Congress delays implementation of ‘Cadillac Tax’ on employers

Q&A with Brandon Long

published in The Oklahoman | December 18, 2015

Included in a $1.8 trillion spending package Congress passed this week was a measure delaying the implementation of a key provision of the Affordable Care Act, the so-called “Cadillac Tax,” from 2018 to 2020. The Cadillac Tax imposes a hefty 40 percent tax on high-cost health coverage provided by employers to employees that exceed certain limits — $10,200 for self-only coverage and $27,500 for family coverage.

Employee benefits attorney Brandon Long was interviewed by The Oklahoman about the controversial nondeductible excise tax and what the two-year delay means for employers.

“Large employers have been working so hard the past few years to comply with the ACA’s play-or-pay rules, which penalize large employers for not offering certain levels of health coverage,” said Long. “So much time and money has been spent by employers trying to identify their full-time employees and determine what coverage needs to be offered to avoid the potentially significant penalties. So, while employers are working hard to comply with the rules, the ACA’s Cadillac Tax seems to be at odds with the ACA mandate to offer coverage.”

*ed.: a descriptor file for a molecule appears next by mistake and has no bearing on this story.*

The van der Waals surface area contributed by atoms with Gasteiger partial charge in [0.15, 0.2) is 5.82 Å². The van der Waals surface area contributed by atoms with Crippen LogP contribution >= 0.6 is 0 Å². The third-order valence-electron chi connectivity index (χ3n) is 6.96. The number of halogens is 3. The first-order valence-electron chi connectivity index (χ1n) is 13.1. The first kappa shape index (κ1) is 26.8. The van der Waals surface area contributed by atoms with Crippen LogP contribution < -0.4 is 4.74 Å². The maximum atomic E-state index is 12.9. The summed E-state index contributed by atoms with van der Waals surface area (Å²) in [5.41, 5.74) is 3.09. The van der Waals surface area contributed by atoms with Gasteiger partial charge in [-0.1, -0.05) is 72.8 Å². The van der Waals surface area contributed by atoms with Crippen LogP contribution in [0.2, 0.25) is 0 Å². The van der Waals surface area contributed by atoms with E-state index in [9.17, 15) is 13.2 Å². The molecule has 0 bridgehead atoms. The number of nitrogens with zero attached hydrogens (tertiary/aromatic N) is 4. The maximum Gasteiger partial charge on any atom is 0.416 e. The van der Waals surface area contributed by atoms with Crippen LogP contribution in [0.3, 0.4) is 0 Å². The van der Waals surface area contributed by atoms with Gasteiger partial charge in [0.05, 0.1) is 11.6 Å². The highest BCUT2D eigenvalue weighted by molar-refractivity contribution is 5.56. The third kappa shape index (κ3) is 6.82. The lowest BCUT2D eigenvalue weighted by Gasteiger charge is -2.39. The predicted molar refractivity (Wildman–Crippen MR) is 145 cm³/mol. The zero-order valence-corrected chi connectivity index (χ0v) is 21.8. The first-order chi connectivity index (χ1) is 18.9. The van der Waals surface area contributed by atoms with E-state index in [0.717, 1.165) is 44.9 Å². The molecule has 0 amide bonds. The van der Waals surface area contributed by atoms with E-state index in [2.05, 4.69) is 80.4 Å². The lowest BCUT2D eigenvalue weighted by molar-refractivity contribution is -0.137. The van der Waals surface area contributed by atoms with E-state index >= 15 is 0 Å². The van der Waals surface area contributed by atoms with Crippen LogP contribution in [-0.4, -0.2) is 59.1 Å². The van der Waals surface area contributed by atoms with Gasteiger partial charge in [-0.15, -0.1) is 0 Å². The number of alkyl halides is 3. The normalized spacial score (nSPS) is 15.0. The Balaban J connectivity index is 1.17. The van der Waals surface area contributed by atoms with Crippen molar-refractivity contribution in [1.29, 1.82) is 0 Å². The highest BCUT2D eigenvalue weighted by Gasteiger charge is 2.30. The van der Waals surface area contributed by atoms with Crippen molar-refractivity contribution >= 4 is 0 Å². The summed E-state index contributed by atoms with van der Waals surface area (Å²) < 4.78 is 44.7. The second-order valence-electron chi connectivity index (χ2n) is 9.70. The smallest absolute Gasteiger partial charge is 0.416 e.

Long also noted that the tax will likely affect more than just the richest of health plans. “While we’ve all been referring to the tax as the Cadillac Tax, it appears from some of the proposed regulatory guidance issued earlier this year that the tax is likely to sweep in a broader range of health plans,” he said.